Beat The Star, ITV1

by | Apr 22, 2008 | All, Reviews

Did we like it?

We had severe fears that this could be the sterile dangling testicles of ITV’s obsession with celebrity, any celebrity, that would be mercifully gelded by low viewing figures and thus recede to become a placid eunuch reaping corn in the distant out-of-the-way fields of ITV2. However, it was pretty entertaining hybrid of the Krypton Factor, Top Gear and This Morning village idiot quizzes, largely because the ‘star’ in this episode was a genuine star who was doing something he was good at and also was possessed by a ruthless, somewhat unpleasant, will to win even if he was competing for pride and not the £50,000 prize.

What was good about it?

• Vernon Kay was a tolerable* host, even if he did unnecessarily lug the transparent case containing the £50,000 prize on stage with him as if to placate any impression that there wasn’t really a £50,000 prize and that the £50,000 prize was an fiscal phantasm brought to you by the same mendacious producers who devised You Say We Pay for Richard and Judy.

* ‘Tolerable’ in this instance means that you won’t thrust your cranium headfirst into the TV set like an enraged bull, as you may have done with Celebrity Family Fortunes as Vernon gurns with all the tumultuous, elastic dexterity of the San Andreas Fault circa-1906 San Francisco.

• The ‘star’ both in the title and sense of the show with a £50,000 prize was boxer Amir Khan. Not a has-been, not a bedraggled TV presenter holding on to fame with his shit-stained tongue, but an athlete in his prime. The fact that Khan came across as quite arrogant and even disdainful of his opponent added to the tension.

This was most apparent when Khan and the non-star questing for the £50,000 prize, 30-year-old, 6’ 5” copper Dan Ivey, had to hang from a suspended metal bar for as long as possible. This was one game you knew that Khan would win easily, and after Dan fell off after two minutes, Khan responded by doing a couple of chin-ups and claiming that he could have “done easily another five minutes”. That the competitors weren’t smothered in a blancmange of sportsmanship gave the games a real edge.

• The first game that Dan had to beat Khan at to claim the £50,000 prize was banging 20 nails into a plank of wood. Because of its bizarre agricultural nature, you soon became au fait with the pitfalls of bending a nail early on and willed the contestant on to the next nail rather than waste time. Unsurprisingly, the boxer won this.

• The second game involved climbing to the top of a telegraph pole and ringing a bell. Both failed to meet this challenge, with Khan in particular trembling like a little girl. The highlight here came when adjudicator, and ex-Premier League referee Dermot Gallagher received a kiss on his bald bonce from an exuberant Dan after he was judged the winner, earning him his first points in his attempt to win the £50,000 prize.

• Milking a cow to yield the most milk from her teats was the compulsory ‘make a celebrity look stupid’ game, and it worked as a comic interlude amid the more machismo tasks in this game show with a £50,000 prize.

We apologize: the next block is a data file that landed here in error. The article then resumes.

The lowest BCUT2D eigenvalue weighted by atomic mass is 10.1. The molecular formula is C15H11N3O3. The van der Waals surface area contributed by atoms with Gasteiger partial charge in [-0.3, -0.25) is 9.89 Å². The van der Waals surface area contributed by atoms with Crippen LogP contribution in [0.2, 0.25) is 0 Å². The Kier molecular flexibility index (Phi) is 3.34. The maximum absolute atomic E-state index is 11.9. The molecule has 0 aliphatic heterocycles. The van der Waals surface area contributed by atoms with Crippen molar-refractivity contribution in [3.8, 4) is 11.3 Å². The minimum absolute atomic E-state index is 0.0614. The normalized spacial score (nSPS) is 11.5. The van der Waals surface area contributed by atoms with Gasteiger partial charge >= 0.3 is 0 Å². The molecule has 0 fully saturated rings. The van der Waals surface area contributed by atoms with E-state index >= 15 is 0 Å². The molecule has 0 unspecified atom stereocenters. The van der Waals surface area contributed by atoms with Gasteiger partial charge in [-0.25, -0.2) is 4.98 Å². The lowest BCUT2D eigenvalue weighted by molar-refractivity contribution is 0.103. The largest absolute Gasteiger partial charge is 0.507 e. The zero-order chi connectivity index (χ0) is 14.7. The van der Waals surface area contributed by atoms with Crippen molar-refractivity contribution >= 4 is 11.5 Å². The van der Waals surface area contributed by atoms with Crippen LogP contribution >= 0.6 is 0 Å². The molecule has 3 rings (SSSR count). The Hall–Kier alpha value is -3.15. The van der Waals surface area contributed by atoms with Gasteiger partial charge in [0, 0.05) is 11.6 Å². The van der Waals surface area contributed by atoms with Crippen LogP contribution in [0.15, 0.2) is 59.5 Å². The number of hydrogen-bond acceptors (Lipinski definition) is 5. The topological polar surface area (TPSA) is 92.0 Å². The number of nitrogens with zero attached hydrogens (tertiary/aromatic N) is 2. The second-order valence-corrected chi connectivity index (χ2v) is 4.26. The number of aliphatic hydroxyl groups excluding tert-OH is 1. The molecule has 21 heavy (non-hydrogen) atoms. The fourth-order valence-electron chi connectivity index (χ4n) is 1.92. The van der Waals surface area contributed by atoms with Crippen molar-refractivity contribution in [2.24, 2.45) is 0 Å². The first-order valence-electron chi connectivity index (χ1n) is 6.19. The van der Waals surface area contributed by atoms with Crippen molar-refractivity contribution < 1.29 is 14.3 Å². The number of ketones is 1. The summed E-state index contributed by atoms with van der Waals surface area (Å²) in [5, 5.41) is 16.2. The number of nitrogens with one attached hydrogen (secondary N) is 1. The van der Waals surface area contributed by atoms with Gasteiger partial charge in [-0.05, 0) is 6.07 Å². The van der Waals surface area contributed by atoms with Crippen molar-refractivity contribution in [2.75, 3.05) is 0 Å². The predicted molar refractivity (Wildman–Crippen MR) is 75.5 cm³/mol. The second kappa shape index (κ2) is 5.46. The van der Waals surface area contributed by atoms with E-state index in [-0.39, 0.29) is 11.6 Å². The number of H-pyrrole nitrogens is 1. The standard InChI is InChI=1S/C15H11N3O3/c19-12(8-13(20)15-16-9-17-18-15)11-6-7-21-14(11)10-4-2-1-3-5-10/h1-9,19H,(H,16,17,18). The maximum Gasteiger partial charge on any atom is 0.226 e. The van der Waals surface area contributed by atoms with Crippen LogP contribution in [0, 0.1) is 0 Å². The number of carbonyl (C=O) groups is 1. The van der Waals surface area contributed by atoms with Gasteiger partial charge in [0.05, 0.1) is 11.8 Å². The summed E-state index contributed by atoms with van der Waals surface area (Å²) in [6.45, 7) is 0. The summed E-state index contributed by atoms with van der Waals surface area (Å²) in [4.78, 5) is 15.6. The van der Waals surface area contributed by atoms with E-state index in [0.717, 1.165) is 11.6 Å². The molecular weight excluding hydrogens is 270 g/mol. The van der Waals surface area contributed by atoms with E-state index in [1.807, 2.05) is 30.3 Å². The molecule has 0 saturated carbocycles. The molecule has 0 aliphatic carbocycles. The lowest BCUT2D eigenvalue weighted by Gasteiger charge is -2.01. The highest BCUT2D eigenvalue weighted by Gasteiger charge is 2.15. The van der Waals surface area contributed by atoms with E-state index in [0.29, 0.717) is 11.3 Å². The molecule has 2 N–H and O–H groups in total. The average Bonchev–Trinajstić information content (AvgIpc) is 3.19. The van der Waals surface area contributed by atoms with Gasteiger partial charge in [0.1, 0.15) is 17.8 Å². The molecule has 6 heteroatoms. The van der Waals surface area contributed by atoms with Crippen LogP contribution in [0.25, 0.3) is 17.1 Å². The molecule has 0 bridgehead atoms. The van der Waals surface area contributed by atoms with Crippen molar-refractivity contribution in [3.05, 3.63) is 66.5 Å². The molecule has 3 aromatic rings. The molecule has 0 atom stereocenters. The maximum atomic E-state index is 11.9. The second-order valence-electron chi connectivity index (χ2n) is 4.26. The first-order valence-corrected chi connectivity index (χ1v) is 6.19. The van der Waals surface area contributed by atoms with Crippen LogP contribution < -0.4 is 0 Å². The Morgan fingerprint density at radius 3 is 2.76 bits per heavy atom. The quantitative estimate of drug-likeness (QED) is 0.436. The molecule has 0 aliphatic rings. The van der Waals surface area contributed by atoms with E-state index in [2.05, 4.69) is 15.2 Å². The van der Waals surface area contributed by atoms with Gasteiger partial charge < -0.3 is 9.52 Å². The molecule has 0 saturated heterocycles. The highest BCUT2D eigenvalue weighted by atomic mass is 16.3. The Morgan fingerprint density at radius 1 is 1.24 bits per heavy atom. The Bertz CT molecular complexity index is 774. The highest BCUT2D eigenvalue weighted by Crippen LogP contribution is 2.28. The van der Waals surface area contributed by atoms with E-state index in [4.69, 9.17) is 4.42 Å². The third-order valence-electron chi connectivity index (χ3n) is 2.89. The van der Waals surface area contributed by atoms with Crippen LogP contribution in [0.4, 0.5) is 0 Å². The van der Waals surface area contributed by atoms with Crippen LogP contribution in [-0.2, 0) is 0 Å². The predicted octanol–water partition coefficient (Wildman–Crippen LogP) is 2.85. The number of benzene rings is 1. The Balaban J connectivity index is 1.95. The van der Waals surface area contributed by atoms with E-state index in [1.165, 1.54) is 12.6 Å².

What was bad about it?

• While he may have been nervous about being on TV vying for the £50,000 prize, this didn’t excuse Dan from throwing up clichés like the vomit he encounters in the flats of junkies who he regularly busts on his Plymouth beat. “Losing is not an option” is a mantra for people who order bottles of concentrated testosterone from the milkman; “Over the moon” should be a capital offence unless uttered by lobotomised footballers; and “Bring it on” is the national anthem of Moronshire.

• While the athletic content and silliness of milking a cow worked well, mental acuity was not really required by Dan as he strove to win the £50,000 prize. Khan and Dan had a facile buzzer round that depended on their knowledge of famous faces, emblematic of an ITV’s unseemly addiction to human pollution. But just as Khan was a dead cert to win the bar hanging, so they must have guessed that his prowess is in his fists and not his cerebrum as he appeared to be quite thick. He genuinely thought that Daniel Radcliffe was Harry Potter, got confused between Leona Lewis and Shakira, and worst of all mistook Alistair Darling for Trevor McDonald.

• The penalty shoot out should have been a thrilling climax to the show, and it would have been had either Khan or Dan had more football skill than an octopus with eight amputated limbs. Khan wasn’t that bad, but still mostly resembled a five year old jabbing the ball like he was poking the eye stalk of a snail (his second penalty was decent, though). Dan, on the other hand, was terrible. Leading at the time and with the £50,000 prize almost within his grasp, he scooped two penalties over the bar, while the other was a weak prod that Khan easily saved. He should have used the failsafe technique that all football novices used and just toe-punted the ball.

• After the zenith of a superb, active sportsman as the ‘star’ hoping to block the award of £100,000 to an ordinary Joe, next week it’s semi-retired cricketer Darren Gough; still, his adroitness at ballroom dancing should enable him to partially overcome the crippling athletic handicap of being a cricketer.

Luke Knowles

Luke Knowles

22/04/2008

Editor of the website and host of the podcast. A general TV obsessive. I've been running the site since 2008 and you can usually find me in front of the TV. My Favourite show of all time is Breaking Bad with Cracker coming a close second. I feel so passionately that television can change the world and I'm doing my little bit by running this site. You're Welcome!

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